Erika Kendall, of Black Girl's Guide To Weight Loss, is joining the Sodium Blog as a Guest Blogger today.
That’s right. It’s time to send salt its walking papers, to tell salt to pack its raggedy duffel bag and go.
Each year more and more people find themselves impacted by common heart conditions like heart disease and high blood pressure, and unsure of how they got there or what to do in order to undo it. If this is you, you’re not alone. It seems that all of us either know someone with high blood pressure, or have it ourselves.
And, when you think about it, it’s easy to see why. When research highlights that the bulk of of the sodium we consume comes from processed, prepackaged, and restaurant food, and the saltiest culprits are things you’re likely to find in every kitchen in America, it’s no wonder why so many struggle with these common conditions.
What many people miss about salt and how it impacts the heart, and what doctors sometimes fail to share, is that salt impacts blood pressure.
Luckily, there are things we can do in our everyday lives to help positively impact our heart health. Here are four quick and easy tips to help you kick that salt to the curb!
Be careful when you consume the Salty Six. Breads, deli meats and cured meats, pizza, soups, sandwiches, and poultry are six foods that, when bought in the grocery store or a restaurant—as opposed to making from scratch at home—tend to have high amounts of salt. When you buy these foods at the grocery store, flip it over and check the label—how much sodium is in there?
And what about when you visit restaurants? Despite the fact that the AHA found that over 70% of patrons want restaurants to cut the salt amounts in their foods, you’ve still got to be careful there, too. Don’t be afraid to skip the food altogether and swap it for something else, or cut your portion in half — that’s right! half! And add some delicious veggies in place of the half you’ve skipped.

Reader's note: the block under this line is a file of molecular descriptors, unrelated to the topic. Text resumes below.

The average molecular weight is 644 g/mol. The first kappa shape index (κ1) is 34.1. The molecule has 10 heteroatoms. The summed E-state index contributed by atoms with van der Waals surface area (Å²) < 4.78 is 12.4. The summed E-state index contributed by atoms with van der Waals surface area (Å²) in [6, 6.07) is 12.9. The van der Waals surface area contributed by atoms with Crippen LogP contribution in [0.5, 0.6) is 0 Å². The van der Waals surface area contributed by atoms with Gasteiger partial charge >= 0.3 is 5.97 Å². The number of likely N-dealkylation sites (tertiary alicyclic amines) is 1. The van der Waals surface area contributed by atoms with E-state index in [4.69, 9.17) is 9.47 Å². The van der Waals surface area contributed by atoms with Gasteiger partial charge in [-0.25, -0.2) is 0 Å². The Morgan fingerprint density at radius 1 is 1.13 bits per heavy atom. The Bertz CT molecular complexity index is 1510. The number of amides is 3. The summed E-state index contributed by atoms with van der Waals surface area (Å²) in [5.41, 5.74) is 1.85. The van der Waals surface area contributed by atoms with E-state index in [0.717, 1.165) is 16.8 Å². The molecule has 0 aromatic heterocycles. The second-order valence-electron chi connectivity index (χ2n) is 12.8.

Speaking of labels, read them, but also do the math. It’s one thing to turn over the label and see that there’s a “safe amount” of salt in a single serving, but nowadays food manufacturers have gotten hip to our secret. They know we’re checking the labels to ensure that there isn’t too much salt (or sugar, for that matter) in our food. But, instead of lowering the amount of salt in a serving, they’re merely shrinking the serving sizes!
Alas, just because they’re shrinking the serving size doesn’t mean we’re reducing how much we eat! And, with some foods—I’m specifically thinking of things like boxes of spiced rices and breakfast cereal—we’re eating multiple servings at a time, sometimes clearing a whole package by ourselves in a couple of days.
If you know that you’re someone who eats half of an entire package or the entire thing in one sitting, it’s not enough to just glance at the label and see an “acceptable” amount. You need to do the math, and multiply to find out how much salt you’re eating in one sitting. What was once a “safe amount” can often turn into an epiphany. “So that’s why my hands swell up after I eat dinner!"
- Explore the produce aisle. One of the most valuable ways to reduce salt is to explore healthy ways to prepare veggies on your own. There’s no better resource for this than the cookbook section of your local library or bookstore. (Nope, not even the Internet is better!) Find a cookbook that shows you recipes for produce that comes from the region where it was originally grown, and you’ll find ways to taste test spices and spice blends, flavorful and healthy cooking oils, and delicious dishes that are high on flavor and, you guessed it, low on salt.
All in all, eating more fresh produce, less processed food, and being careful with the portion sizes of the processed food you do consume is an invaluable (and delicious!) way to incorporate healthier food into your life, improve your heart health, and #BreakUpWithSalt. Who wouldn’t want that?
Erika Kendall, of Black Girl's Guide To Weight Loss, is joining the Sodium Blog as a Guest Blogger today. You can connect with Erika on Twitter at @wherewomenbloom or via the Black Girl's Guide To Weight Loss Facebook page.
The views, opinions and positions expressed within these guest posts are those of the author alone and do not represent those of The American Heart Association | American Stroke Association. The accuracy, completeness and validity of any statements made within this article are not guaranteed. We accept no liability for any errors, omissions or representations. The copyright of this content belongs to the author and any liability with regards to infringement of intellectual property rights remains with them. The American Heart Association’s blog is not intended to provide medical advice or treatment. Only your healthcare provider can provide that. The American Heart Association recommends that you consult your healthcare provider regarding your personal health matters. If you think you are having a heart attack, stroke or another emergency, please call 911 immediately.